A socialpreneur is someone that uses their entrepreneurial ability to make a difference on the planet. Problem solving can occur by means of social enterprise—getting entrepreneurs that are commercially savvy, and put that intelligence to good use.
- Well, it's my view that we don't need another foundation. There's already 1 1/2 million charities in the US alone. And if we are gonna make the world a better place, it's not gonna be up to corporations, or governments, or religions, or charities. There had to be a new model developed. And that for me is social entrepreneurship. Though as a term, there's a real gray area. I think everyone's got their own definition and it's changed demonstrably over the last 10 years. But if you adjust it down into its simplest terms, I think it's all about someone who wants to use their commercial skills to make a positive difference on the planet.
One of the best ways to actually think about social entrepreneurship is maybe to give some examples. You can't really give an example about social entrepreneurship without talking about Bill Drayton, really the grandfather, if you like, of the social entrepreneurial movement. Started Ashoka in 1980, and now, 3,000 social entrepreneurs from around the world have started a business in 92 countries. And then, of course, there's Anita Roddick, an amazing, ethical-minded entrepreneur who founded The Body Shop. And then for someone who, I guess, their product is the cause, a good example is Muhammad Yunus with the Grameen Bank.
Now, millions and millions of people have started their own business using his microcredit. Another good example, I think, or difference is where you actually sell a product and the profits go to a charity of your choice. And a good example of that is Duncan Goose of One Water, an amazing UK social entrepreneur that I was privileged to help start here in Australia. And we've been able to raise globally over $20 million to water charities in Africa, just by selling a product.
And then, of course, you've got the entrepreneurs that have achieved incredible success, and then, go on to actually use that success and their financial resources to start their own charities and foundations, like the Bill Gates have. In fact, I think I saw a stat the other day that eight out of the top 10 biggest charitable initiatives have been started by entrepreneurs. So by any means, whilst it's charity, as an entrepreneur because it's started by them, you must consider them a social entrepreneur. And then, of course, it's people that use their own time to give back in advice and skills. Really, like I have over the last 10 years.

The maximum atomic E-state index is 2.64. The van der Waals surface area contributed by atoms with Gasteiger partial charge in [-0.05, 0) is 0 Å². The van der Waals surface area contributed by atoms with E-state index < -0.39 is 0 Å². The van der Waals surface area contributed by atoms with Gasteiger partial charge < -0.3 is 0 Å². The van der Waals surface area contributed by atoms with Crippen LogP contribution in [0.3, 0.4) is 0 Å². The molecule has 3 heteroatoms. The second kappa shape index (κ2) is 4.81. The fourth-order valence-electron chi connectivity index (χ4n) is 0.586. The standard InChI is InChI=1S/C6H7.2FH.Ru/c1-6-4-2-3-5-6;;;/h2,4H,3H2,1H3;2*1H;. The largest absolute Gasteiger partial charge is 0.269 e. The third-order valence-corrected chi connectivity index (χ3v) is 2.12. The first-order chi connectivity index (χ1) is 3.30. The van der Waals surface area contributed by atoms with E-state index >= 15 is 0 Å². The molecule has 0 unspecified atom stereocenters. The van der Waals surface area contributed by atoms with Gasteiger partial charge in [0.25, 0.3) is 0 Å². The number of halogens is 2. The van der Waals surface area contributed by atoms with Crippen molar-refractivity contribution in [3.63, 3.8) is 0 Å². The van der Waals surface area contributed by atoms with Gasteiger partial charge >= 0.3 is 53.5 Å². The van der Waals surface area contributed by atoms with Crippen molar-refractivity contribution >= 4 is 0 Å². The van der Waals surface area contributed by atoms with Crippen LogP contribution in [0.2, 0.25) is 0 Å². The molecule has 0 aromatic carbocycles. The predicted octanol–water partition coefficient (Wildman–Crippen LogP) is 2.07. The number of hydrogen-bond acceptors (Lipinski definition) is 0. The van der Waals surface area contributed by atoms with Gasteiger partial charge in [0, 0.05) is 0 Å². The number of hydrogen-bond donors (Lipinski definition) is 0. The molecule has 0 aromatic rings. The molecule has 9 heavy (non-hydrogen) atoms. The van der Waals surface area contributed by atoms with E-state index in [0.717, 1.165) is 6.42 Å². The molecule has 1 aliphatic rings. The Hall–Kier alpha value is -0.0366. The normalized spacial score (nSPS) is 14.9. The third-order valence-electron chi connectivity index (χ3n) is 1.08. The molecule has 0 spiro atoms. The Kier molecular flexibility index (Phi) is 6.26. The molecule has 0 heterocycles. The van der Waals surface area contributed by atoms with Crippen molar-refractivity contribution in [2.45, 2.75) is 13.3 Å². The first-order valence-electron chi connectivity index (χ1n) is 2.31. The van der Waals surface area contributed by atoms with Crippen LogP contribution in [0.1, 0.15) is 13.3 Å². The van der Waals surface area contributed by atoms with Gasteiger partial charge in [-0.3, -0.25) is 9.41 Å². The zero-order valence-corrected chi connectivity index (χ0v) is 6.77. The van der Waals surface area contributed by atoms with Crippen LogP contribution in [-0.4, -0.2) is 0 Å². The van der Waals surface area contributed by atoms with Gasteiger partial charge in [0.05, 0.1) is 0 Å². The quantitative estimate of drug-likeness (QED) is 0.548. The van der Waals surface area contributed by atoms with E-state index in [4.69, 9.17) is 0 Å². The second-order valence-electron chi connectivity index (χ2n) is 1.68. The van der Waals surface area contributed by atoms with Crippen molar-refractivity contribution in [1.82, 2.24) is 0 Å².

Some of the initiative I've been involved in, I guess I have set up some social enterprises, like Club Kidpreneur. And then, there has been things where I've just merely donated my time to, for instance, in the Kokota Track Foundation, I helped subsistence farmers in Papua, New Guinea start their own micro enterprise, or I helped an initiative in the Melbourne prison system, a group of long-term prisoners start their own social enterprise, which was a lot of fun. So basically, there's a lot of gray areas when you're defining social entrepreneurship. There's so many different ways that you could express your own social entrepreneurial ability, but it digests down to using your skills, using your time, using potentially your financial resources and your entrepreneurial ability in order to make the planet a better place.
- Recognize the importance of researching and validating the need for a product.
- Recall what transaction data on a product can be used for.
- Name the four elements of a business model.
- Explain how to be a successful social entrepreneur.
- List an example of how the role of technology is impacting social entrepreneurship.